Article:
Health & Fitness

He loves being a NASCAR driver. Diabetes isn’t going to stop him.

Ryan Reed stands by his car before qualifying for the NASCAR Sprint Cup auto race at Talladega Superspeedway on Saturday, Oct. 22, 2016, in Talladega, Alabama.
Ryan Reed stands by his car before qualifying for the NASCAR Sprint Cup auto race at Talladega Superspeedway on Saturday, Oct. 22, 2016, in Talladega, Alabama. AP

The diagnosis felt like a death sentence.

In the back of his mind, 17-year-old Ryan Reed knew diabetes was a possibility. He had Googled his symptoms — fatigue, rapid weight loss — and had seen the possible connection.

But he didn't believe it, not until his California doctor confirmed he had type 1 diabetes. In type 1 — which affects 5 to 10 percent of all diabetes cases — the immune system destroys the cells that produce insulin. Those with type 1 have to take insulin daily.

“How will this affect my racing?” Reed, now 23, remembers asking his doctor. He was about to move to North Carolina, the hub of racing, to drive for a top NASCAR developmental team.

“You will never race again,” the doctor told him.

More than five years later, Reed is still racing, having just placed 16th in the Ford EcoBoost 300 10 days ago at the Homestead-Miami Speedway. A glucose monitor on his dashboard and a sensor in his abdomen help him keep an eye on his glucose levels, even during the races.

“I felt like diabetes wasn't going to hold me back,” Reed said.

Starting with a go-kart

Reed’s racing career began with a go-kart when he was 4.

His father, Mark, who had also raced cars, bought the go-kart for his son in Bakersfield, California, and racing became a shared love for the two of them. By the time he was 6, Reed said, he knew he wanted to be a NASCAR driver.

“It wasn’t just words,” he said. “It was what I wanted to do.”

As a teenager, he accumulated multiple championship wins, including the Legends Division Track Champion at Toyota Speedway at Irwindale in California. At 17, Reed was about to drive for Kyle Busch Motorsports in North Carolina when he received the diabetes diagnosis and his doctor’s warning that he wouldn’t be able to race and that he had to monitor his blood-sugar levels.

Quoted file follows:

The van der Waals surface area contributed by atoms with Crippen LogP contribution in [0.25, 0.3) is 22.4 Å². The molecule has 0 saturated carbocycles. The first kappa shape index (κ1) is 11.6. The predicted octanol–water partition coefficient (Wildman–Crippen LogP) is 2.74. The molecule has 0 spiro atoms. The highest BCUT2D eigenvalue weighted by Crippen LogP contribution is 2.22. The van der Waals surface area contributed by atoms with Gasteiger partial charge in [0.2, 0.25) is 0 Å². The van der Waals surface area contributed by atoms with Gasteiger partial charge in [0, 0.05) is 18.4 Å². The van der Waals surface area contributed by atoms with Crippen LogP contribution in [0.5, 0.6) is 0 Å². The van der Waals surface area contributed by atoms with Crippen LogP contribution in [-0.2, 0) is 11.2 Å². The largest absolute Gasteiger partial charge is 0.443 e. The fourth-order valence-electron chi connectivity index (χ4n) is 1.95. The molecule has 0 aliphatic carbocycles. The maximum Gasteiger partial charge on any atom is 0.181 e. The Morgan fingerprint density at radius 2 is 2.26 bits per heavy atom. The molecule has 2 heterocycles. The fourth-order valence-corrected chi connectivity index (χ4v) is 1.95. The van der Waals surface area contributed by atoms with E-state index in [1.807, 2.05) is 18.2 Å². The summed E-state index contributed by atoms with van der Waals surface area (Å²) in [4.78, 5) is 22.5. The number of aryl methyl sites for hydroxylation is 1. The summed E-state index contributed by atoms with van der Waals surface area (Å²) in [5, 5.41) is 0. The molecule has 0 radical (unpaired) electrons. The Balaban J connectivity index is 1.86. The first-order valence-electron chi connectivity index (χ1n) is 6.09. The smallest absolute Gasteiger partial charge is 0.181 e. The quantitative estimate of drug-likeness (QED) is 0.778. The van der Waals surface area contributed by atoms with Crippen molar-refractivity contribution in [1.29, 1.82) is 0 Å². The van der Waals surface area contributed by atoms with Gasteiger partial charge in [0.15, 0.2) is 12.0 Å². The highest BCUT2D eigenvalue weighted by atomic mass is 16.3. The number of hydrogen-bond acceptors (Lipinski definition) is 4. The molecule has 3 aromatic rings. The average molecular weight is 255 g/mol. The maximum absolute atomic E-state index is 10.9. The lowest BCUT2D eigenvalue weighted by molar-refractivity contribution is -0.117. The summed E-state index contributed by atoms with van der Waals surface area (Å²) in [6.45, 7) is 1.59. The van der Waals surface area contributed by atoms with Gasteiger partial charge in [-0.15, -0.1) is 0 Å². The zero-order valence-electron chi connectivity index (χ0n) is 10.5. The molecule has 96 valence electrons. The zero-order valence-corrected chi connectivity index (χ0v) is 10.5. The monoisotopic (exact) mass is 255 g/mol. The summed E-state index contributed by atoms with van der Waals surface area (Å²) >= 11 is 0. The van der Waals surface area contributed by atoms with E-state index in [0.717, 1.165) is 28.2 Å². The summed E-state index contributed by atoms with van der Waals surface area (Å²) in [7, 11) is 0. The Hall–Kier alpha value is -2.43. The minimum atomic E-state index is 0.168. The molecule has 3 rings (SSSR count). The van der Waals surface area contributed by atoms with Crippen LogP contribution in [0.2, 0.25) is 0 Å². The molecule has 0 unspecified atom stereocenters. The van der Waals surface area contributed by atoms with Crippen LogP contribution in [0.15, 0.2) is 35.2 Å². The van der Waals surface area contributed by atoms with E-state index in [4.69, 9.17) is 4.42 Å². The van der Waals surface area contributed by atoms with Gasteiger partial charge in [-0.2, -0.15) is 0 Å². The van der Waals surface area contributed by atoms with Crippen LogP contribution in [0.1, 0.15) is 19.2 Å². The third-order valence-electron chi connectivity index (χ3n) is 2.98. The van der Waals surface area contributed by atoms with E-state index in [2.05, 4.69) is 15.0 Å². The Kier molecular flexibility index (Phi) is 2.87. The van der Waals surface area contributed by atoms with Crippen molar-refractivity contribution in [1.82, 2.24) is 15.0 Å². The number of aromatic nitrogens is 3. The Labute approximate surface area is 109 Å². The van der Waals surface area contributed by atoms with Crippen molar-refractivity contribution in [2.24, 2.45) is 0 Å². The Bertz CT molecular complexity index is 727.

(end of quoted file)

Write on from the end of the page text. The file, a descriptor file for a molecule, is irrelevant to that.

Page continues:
“At first glance to me, diabetes was a disease that was going to kill your dreams,” Reed said.

But he began researching athletes with type 1 diabetes: Gary Hall Jr., who won three Olympic gold medals in swimming after his diagnosis; Jay Cutler, an NFL quarterback with the Chicago Bears; and Charlie Kimball, an IndyCar driver.

That, he said, was the motivation he needed.

Monitoring sugar while racing

In his research, Reed also found Dr. Ann Peters, the director of the University of Southern California clinical diabetes program. Six weeks after his diagnosis, he reached out to her and the two began focusing on how Reed could monitor his sugar levels while racing. (He wouldn’t be able to pull off his gloves and prick his finger during a race.)

The solution, Reed found, was a DexCom continuous glucose monitor: a sensor, roughly the thickness of a couple human hairs, and a transmitter placed on his abdomen. The transmitter tracks glucose levels throughout an entire day, and predicts where blood sugar levels might be headed. Results are available on a monitor or on a phone app.

“The peace of mind it brings to families is huge,” said Jorge Valdes, DexCom’s chief technical officer and a University of Miami graduate. He said the company’s next step is to look for ways to help monitor type 2 diabetes.

Using a continuous glucose monitor is “an absolutely crucial difference,” said Dr. Nicholas Argento, a Maryland endocrinologist who uses the monitor to manage his diabetes. “You can see not only where you are, but where you’re going and how fast.”

The FDA has recently approved a new device that monitors glucose levels and administers insulin. The Medtronic MiniMed 670G, which will be available in the spring, is for patients 14 and older with type 1 diabetes. The system will include a sensor that attaches to the skin to monitor glucose levels; an insulin pump strapped to the body; and a patch connected to the pump that will deliver the insulin.

On Reed’s dashboard, next to the gauges measuring his car’s performance, sits his monitor. (He doesn’t use an insulin pump as his doctors are concerned about the potential heat of the pump’s tubes and the insulin being too warm.)

He’ll glance down every few minutes to see his insulin level, a drink nearby in case his blood sugar might dip. In the pit crew, there’s someone ready to give him a shot of glucagon in case his blood sugar levels drop too quickly — a precaution he has practiced but hasn’t had to use yet during a race.

“You just gotta build those safety nets,” Reed said.

A good night’s sleep

For Bonnie Kessler Kaufman, a Cooper City resident, the best safety net is the alarm the monitor triggers whenever her 12-year-old daughter’s blood sugar is low. Once Emily got the monitor, Kaufman was able to sleep through the night for the first time in a year and a half, as the need to wake up to check her daughter’s blood sugar was eliminated.

“It changed our lives, both of us,” Kaufman said.

The monitor, she said, is part of the technology that has helped her daughter continue to perform as a singer and pursue her passions. Now, Kaufman said, Emily is debating becoming a doctor who specializes in treating diabetes in children.

“It makes her just want to go out and inspire people and help in any way she can,” Kaufman said.

That’s exactly what Reed, whose season is over for the year after the Homestead race, hopes to inspire in people with diabetes.

“Most things worth doing don’t come easy,” he said. “Let diabetes motivate you.”

This story was updated on Tuesday, Nov. 29, 2016.